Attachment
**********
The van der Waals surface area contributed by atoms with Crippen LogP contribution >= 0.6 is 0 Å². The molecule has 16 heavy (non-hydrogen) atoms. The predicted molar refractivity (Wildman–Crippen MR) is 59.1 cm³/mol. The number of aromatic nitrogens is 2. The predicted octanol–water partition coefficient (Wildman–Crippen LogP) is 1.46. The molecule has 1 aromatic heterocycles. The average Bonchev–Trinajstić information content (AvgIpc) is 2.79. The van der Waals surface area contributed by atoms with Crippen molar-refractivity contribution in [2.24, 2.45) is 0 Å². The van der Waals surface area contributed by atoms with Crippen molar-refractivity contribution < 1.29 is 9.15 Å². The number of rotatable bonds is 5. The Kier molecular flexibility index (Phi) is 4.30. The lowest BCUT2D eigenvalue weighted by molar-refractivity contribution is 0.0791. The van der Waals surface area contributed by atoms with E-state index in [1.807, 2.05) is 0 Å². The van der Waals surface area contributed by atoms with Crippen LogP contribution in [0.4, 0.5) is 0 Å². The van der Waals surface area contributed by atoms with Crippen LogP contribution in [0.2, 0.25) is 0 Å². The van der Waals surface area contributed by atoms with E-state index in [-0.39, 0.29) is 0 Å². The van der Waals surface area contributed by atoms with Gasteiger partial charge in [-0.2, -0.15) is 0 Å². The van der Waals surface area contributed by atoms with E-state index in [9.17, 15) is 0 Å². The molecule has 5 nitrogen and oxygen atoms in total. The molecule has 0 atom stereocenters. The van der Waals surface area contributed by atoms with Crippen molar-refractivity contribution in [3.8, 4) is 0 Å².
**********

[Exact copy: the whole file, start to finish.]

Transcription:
The van der Waals surface area contributed by atoms with Crippen LogP contribution >= 0.6 is 0 Å². The molecule has 16 heavy (non-hydrogen) atoms. The predicted molar refractivity (Wildman–Crippen MR) is 59.1 cm³/mol. The number of aromatic nitrogens is 2. The predicted octanol–water partition coefficient (Wildman–Crippen LogP) is 1.46. The molecule has 1 aromatic heterocycles. The average Bonchev–Trinajstić information content (AvgIpc) is 2.79. The van der Waals surface area contributed by atoms with Crippen molar-refractivity contribution in [2.24, 2.45) is 0 Å². The van der Waals surface area contributed by atoms with Crippen molar-refractivity contribution < 1.29 is 9.15 Å². The number of rotatable bonds is 5. The Kier molecular flexibility index (Phi) is 4.30. The lowest BCUT2D eigenvalue weighted by molar-refractivity contribution is 0.0791. The van der Waals surface area contributed by atoms with E-state index in [1.807, 2.05) is 0 Å². The van der Waals surface area contributed by atoms with Crippen LogP contribution in [0.4, 0.5) is 0 Å². The van der Waals surface area contributed by atoms with Crippen LogP contribution in [0.2, 0.25) is 0 Å². The van der Waals surface area contributed by atoms with E-state index in [-0.39, 0.29) is 0 Å². The van der Waals surface area contributed by atoms with Gasteiger partial charge in [-0.2, -0.15) is 0 Å². The van der Waals surface area contributed by atoms with E-state index in [9.17, 15) is 0 Å². The molecule has 5 nitrogen and oxygen atoms in total. The molecule has 0 atom stereocenters. The van der Waals surface area contributed by atoms with Crippen molar-refractivity contribution in [3.8, 4) is 0 Å².